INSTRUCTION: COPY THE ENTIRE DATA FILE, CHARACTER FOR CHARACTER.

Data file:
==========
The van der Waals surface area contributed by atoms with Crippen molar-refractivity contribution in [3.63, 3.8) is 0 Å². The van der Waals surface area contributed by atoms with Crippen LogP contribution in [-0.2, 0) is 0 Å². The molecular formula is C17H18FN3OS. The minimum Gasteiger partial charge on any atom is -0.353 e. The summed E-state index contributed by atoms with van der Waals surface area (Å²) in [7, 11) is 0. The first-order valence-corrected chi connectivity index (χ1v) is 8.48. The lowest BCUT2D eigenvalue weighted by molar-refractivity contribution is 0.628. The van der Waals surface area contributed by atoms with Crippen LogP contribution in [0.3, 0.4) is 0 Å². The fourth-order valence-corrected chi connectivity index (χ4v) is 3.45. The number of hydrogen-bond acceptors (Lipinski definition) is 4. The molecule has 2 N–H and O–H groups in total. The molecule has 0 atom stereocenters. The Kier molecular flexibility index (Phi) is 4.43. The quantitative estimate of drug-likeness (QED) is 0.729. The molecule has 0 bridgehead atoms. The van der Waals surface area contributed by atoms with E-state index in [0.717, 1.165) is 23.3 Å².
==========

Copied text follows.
The van der Waals surface area contributed by atoms with Crippen molar-refractivity contribution in [3.63, 3.8) is 0 Å². The van der Waals surface area contributed by atoms with Crippen LogP contribution in [-0.2, 0) is 0 Å². The molecular formula is C17H18FN3OS. The minimum Gasteiger partial charge on any atom is -0.353 e. The summed E-state index contributed by atoms with van der Waals surface area (Å²) in [7, 11) is 0. The first-order valence-corrected chi connectivity index (χ1v) is 8.48. The lowest BCUT2D eigenvalue weighted by molar-refractivity contribution is 0.628. The van der Waals surface area contributed by atoms with Crippen LogP contribution in [0.3, 0.4) is 0 Å². The fourth-order valence-corrected chi connectivity index (χ4v) is 3.45. The number of hydrogen-bond acceptors (Lipinski definition) is 4. The molecule has 2 N–H and O–H groups in total. The molecule has 0 atom stereocenters. The Kier molecular flexibility index (Phi) is 4.43. The quantitative estimate of drug-likeness (QED) is 0.729. The molecule has 0 bridgehead atoms. The van der Waals surface area contributed by atoms with E-state index in [0.717, 1.165) is 23.3 Å².